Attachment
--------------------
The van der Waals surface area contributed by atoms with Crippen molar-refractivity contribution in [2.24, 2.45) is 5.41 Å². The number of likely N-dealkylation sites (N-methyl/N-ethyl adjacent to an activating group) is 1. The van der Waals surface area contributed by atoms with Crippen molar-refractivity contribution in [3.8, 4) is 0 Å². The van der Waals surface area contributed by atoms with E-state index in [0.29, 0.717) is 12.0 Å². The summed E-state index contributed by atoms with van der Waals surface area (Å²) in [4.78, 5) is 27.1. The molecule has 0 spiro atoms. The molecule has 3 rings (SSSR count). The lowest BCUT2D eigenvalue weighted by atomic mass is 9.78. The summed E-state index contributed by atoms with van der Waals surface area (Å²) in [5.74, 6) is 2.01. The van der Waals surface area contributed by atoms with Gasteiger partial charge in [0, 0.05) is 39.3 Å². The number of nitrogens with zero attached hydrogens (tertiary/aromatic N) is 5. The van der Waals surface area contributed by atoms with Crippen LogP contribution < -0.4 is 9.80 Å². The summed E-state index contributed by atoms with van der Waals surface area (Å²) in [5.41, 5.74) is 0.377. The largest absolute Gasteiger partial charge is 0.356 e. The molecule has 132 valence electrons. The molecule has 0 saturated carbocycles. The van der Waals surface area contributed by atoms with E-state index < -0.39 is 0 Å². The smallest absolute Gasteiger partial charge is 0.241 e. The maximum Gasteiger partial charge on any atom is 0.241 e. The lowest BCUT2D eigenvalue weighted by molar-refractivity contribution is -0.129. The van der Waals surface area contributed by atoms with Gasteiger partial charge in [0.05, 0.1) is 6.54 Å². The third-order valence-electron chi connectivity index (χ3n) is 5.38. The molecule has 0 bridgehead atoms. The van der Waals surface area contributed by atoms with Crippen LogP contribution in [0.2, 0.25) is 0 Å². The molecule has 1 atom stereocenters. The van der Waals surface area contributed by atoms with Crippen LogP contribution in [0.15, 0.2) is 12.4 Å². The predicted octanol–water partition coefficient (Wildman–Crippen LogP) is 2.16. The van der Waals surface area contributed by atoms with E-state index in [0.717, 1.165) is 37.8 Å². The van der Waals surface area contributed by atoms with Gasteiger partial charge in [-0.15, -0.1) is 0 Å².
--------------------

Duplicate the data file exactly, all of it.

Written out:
The van der Waals surface area contributed by atoms with Crippen molar-refractivity contribution in [2.24, 2.45) is 5.41 Å². The number of likely N-dealkylation sites (N-methyl/N-ethyl adjacent to an activating group) is 1. The van der Waals surface area contributed by atoms with Crippen molar-refractivity contribution in [3.8, 4) is 0 Å². The van der Waals surface area contributed by atoms with E-state index in [0.29, 0.717) is 12.0 Å². The summed E-state index contributed by atoms with van der Waals surface area (Å²) in [4.78, 5) is 27.1. The molecule has 0 spiro atoms. The molecule has 3 rings (SSSR count). The lowest BCUT2D eigenvalue weighted by atomic mass is 9.78. The summed E-state index contributed by atoms with van der Waals surface area (Å²) in [5.74, 6) is 2.01. The van der Waals surface area contributed by atoms with Gasteiger partial charge in [0, 0.05) is 39.3 Å². The number of nitrogens with zero attached hydrogens (tertiary/aromatic N) is 5. The van der Waals surface area contributed by atoms with Crippen LogP contribution < -0.4 is 9.80 Å². The summed E-state index contributed by atoms with van der Waals surface area (Å²) in [5.41, 5.74) is 0.377. The largest absolute Gasteiger partial charge is 0.356 e. The molecule has 132 valence electrons. The molecule has 0 saturated carbocycles. The van der Waals surface area contributed by atoms with E-state index < -0.39 is 0 Å². The smallest absolute Gasteiger partial charge is 0.241 e. The maximum Gasteiger partial charge on any atom is 0.241 e. The lowest BCUT2D eigenvalue weighted by molar-refractivity contribution is -0.129. The van der Waals surface area contributed by atoms with Gasteiger partial charge in [0.05, 0.1) is 6.54 Å². The third-order valence-electron chi connectivity index (χ3n) is 5.38. The molecule has 0 bridgehead atoms. The van der Waals surface area contributed by atoms with Crippen LogP contribution in [0.2, 0.25) is 0 Å². The molecule has 1 atom stereocenters. The van der Waals surface area contributed by atoms with Crippen LogP contribution in [0.15, 0.2) is 12.4 Å². The predicted octanol–water partition coefficient (Wildman–Crippen LogP) is 2.16. The van der Waals surface area contributed by atoms with E-state index in [0.717, 1.165) is 37.8 Å². The van der Waals surface area contributed by atoms with Gasteiger partial charge in [-0.15, -0.1) is 0 Å².